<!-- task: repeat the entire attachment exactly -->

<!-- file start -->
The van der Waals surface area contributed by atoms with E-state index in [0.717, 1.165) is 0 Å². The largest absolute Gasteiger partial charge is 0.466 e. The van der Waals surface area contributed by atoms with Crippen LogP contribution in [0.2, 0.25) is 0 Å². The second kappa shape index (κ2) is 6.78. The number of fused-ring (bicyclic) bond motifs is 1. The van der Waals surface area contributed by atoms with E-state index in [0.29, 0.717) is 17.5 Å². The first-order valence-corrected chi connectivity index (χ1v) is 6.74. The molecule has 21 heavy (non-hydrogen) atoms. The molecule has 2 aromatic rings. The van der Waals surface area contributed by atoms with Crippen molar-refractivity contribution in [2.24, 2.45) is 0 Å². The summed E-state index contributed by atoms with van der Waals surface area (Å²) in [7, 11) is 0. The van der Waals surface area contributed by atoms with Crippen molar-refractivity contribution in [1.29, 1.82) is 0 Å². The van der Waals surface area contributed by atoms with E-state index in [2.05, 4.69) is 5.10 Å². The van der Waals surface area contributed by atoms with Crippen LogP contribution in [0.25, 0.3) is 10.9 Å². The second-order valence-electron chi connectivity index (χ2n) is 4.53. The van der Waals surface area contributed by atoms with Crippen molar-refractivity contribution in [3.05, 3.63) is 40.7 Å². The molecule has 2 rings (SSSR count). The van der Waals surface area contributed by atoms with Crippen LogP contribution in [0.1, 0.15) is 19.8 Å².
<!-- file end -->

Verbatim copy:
The van der Waals surface area contributed by atoms with E-state index in [0.717, 1.165) is 0 Å². The largest absolute Gasteiger partial charge is 0.466 e. The van der Waals surface area contributed by atoms with Crippen LogP contribution in [0.2, 0.25) is 0 Å². The second kappa shape index (κ2) is 6.78. The number of fused-ring (bicyclic) bond motifs is 1. The van der Waals surface area contributed by atoms with E-state index in [0.29, 0.717) is 17.5 Å². The first-order valence-corrected chi connectivity index (χ1v) is 6.74. The molecule has 21 heavy (non-hydrogen) atoms. The molecule has 2 aromatic rings. The van der Waals surface area contributed by atoms with Crippen molar-refractivity contribution in [2.24, 2.45) is 0 Å². The summed E-state index contributed by atoms with van der Waals surface area (Å²) in [7, 11) is 0. The van der Waals surface area contributed by atoms with Crippen molar-refractivity contribution in [1.29, 1.82) is 0 Å². The van der Waals surface area contributed by atoms with E-state index in [2.05, 4.69) is 5.10 Å². The van der Waals surface area contributed by atoms with Crippen LogP contribution in [0.25, 0.3) is 10.9 Å². The second-order valence-electron chi connectivity index (χ2n) is 4.53. The van der Waals surface area contributed by atoms with Crippen molar-refractivity contribution in [3.05, 3.63) is 40.7 Å². The molecule has 2 rings (SSSR count). The van der Waals surface area contributed by atoms with Crippen LogP contribution in [0.1, 0.15) is 19.8 Å².